The call about this Saturday morning portrait shoot came at 5 pm the day before. The Guardian was planning an annual ‘Conversations‘ special for the weekend magazine, and an extra celebrity pairing had been added to the feature last-minute. Time was tight to get the photographers’ work to the designer for layout, and the fact that one subject was on holiday in the South of France was not going to scupper the plan. Could I help in a tight spot? When I said yes, I had no idea how tight the spot would turn out to be.
Photographer, assistant and stylist rolled into one
As an editorial photographer, I am no stranger to last-minute assignments…but this one did look more complicated than usual. The photoshoot wasn’t to happen in nearby Nice, Monaco or Cannes, but in Marseille – a two hour drive away from the French Riviera. The magazine’s designer would make a composite image to make it seem as though my subject, Reni Eddo-Lodge, and her conversation partner were chatting together. Reni’s portrait would therefore need to be shot and lit in exactly the same way as the other subject’s portrait, and against a white background.
Ideally, a studio would be required and the photo editor figured that I could book one. I, however, know how South of France businesses operate late Friday afternoon [they don’t – they’re closed], and figured that I couldn’t. We decided that I’d have to settle for a large room, and he agreed to find and book it (a hotel meeting room or large apartment), as Eddo-Lodge apparently didn’t want me in her holiday home.
Given that I would need to take all my own studio lighting, the next task would be to book an assistant. I called around, but, at that late stage, everyone already had plans. Ditto for a make-up artist and stylist (both had been arranged for the other shoots in the feature). My photo editor had a back-up plan, though: “Do you mind just keeping an eye on what she wears, how she does her make-up and look out for shine on her face?” I cancelled my Friday evening and started preparing.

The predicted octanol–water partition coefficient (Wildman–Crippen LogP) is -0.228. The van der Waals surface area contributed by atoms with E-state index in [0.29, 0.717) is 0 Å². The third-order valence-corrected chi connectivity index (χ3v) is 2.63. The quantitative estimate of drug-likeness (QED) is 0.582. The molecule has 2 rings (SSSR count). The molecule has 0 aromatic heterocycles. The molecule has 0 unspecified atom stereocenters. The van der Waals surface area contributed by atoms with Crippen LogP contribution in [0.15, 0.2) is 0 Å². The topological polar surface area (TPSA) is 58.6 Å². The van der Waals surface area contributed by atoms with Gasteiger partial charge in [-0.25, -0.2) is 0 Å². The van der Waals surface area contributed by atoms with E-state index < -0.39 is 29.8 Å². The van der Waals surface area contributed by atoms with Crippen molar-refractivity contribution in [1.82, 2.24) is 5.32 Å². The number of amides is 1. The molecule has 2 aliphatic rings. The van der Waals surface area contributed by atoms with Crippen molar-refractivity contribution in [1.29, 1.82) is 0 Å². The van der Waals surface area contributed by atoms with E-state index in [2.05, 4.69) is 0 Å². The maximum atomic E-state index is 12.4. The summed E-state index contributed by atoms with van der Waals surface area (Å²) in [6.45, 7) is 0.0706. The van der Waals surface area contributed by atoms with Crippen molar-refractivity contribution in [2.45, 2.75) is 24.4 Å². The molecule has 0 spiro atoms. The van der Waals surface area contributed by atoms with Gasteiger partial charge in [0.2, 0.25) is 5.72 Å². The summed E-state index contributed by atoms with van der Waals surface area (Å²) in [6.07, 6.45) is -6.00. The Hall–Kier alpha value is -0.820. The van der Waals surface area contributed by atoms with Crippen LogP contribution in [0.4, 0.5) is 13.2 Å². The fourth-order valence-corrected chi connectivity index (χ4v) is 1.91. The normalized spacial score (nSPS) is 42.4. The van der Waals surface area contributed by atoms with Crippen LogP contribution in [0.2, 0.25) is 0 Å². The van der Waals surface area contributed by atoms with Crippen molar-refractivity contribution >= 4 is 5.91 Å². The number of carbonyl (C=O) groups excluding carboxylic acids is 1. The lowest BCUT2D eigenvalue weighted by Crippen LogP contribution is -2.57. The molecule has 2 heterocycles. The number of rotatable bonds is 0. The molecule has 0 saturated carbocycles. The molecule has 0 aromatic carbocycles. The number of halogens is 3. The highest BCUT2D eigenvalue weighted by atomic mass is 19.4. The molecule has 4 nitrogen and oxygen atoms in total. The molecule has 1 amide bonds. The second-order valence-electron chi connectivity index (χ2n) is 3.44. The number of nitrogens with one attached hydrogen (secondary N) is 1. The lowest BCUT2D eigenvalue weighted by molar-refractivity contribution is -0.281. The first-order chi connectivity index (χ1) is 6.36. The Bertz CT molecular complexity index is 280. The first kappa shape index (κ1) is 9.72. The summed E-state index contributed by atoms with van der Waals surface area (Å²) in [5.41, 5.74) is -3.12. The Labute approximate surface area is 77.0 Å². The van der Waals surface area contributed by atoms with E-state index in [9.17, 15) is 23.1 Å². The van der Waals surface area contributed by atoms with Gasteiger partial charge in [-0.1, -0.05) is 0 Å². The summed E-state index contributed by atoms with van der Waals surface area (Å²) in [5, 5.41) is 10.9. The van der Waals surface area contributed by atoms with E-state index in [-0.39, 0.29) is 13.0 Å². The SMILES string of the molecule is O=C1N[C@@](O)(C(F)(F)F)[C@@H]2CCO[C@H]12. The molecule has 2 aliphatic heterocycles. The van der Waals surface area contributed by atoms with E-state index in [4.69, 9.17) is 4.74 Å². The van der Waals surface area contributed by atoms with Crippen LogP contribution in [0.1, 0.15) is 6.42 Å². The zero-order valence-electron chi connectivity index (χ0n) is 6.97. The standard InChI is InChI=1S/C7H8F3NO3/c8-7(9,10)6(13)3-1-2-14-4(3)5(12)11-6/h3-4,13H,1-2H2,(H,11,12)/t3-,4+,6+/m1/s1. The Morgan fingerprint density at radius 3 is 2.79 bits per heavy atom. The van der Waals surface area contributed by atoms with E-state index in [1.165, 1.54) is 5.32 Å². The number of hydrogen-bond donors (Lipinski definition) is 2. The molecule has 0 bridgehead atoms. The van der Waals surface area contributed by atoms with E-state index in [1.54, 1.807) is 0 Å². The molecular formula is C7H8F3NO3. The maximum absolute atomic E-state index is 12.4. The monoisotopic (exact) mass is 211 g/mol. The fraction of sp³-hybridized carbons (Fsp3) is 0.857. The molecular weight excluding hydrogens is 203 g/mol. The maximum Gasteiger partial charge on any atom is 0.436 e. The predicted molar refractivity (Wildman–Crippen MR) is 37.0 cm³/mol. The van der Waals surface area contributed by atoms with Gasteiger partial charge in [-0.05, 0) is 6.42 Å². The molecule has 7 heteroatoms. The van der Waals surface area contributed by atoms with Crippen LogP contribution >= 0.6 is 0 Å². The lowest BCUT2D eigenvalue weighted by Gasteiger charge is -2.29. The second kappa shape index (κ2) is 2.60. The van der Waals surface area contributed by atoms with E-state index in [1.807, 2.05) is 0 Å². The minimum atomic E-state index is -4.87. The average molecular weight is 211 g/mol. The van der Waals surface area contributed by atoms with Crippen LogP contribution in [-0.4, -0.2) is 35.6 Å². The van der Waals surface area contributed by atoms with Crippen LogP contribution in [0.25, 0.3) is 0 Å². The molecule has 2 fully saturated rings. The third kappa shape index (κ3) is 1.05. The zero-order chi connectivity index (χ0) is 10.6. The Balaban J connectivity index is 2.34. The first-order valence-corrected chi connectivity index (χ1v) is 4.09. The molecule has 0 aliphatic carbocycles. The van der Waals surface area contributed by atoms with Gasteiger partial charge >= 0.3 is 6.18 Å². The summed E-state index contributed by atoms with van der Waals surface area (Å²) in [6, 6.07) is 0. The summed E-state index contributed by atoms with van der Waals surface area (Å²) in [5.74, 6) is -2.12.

Reni Eddo-Lodge is no flunky. A journalist by trade, she writes about feminism and structural racism. Her provocative book debut, “Why I’m No Longer Talking to White People About Race“, garnered more media attention in the UK than was expected on its recent release. So after being in constant demand to talk to the press about it (and let’s not forget she didn’t want to talk to white people about race anyway), Reni had at last booked a peaceful getaway to the South of France for a few days. Or so she thought, until a long Skype interview was diarised and a portrait photographer was on the way over (yes, my photo editor had been delighted to announce, late Friday night, that Eddo-Lodge had finally agreed to doing the shoot chez elle).
What no-one had told me was that Reni’s holiday home was the size of a small shoebox.
Not swinging a cat
After carrying a carful of heavy equipment up flights of stairs, I was shown the flat and realised immediately that I had a big problem. This was not a South-of-France-luxury pad; it was a tiny, student flat crammed with furniture, and I was a photographer with a specific, space-hungry brief.
A backdrop and studio lights need room, as fellow photographers will understand. For any interested non-photographer: the stands for a background paper roll don’t fit tight against a wall. Flashes lighting the white backdrop (fitted with large umbrellas) need to be placed well in front, to ensure that it is evenly-lit. The portrait subject needs to stand forward of these lights, out of range of flare. Then the main flashes, and their bulky light modifiers, are placed a little distance in front of the subject. Lastly, the photographer is positioned considerably forward of the subject to use a lens that will not distort them (a portrait shot on a wide-angle lens isn’t the most flattering). Fitting a full-length, standing person into a picture means the photographer being further away still.